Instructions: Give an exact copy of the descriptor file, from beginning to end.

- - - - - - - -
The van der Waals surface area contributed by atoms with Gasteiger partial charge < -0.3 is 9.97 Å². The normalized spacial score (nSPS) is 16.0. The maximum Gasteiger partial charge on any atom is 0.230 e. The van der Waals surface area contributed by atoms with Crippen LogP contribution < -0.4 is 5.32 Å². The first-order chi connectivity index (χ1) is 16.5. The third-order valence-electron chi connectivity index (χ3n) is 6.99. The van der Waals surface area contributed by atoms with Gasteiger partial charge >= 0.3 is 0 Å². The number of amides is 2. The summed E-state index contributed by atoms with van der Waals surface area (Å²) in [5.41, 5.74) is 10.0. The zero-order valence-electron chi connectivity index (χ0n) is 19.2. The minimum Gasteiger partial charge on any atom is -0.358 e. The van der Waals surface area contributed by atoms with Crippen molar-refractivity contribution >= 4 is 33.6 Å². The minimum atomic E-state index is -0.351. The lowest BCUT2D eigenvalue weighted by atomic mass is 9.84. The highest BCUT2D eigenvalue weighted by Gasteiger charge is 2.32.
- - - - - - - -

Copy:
The van der Waals surface area contributed by atoms with Gasteiger partial charge < -0.3 is 9.97 Å². The normalized spacial score (nSPS) is 16.0. The maximum Gasteiger partial charge on any atom is 0.230 e. The van der Waals surface area contributed by atoms with Crippen LogP contribution < -0.4 is 5.32 Å². The first-order chi connectivity index (χ1) is 16.5. The third-order valence-electron chi connectivity index (χ3n) is 6.99. The van der Waals surface area contributed by atoms with Gasteiger partial charge >= 0.3 is 0 Å². The number of amides is 2. The summed E-state index contributed by atoms with van der Waals surface area (Å²) in [5.41, 5.74) is 10.0. The zero-order valence-electron chi connectivity index (χ0n) is 19.2. The minimum Gasteiger partial charge on any atom is -0.358 e. The van der Waals surface area contributed by atoms with Crippen molar-refractivity contribution >= 4 is 33.6 Å². The minimum atomic E-state index is -0.351. The lowest BCUT2D eigenvalue weighted by atomic mass is 9.84. The highest BCUT2D eigenvalue weighted by Gasteiger charge is 2.32.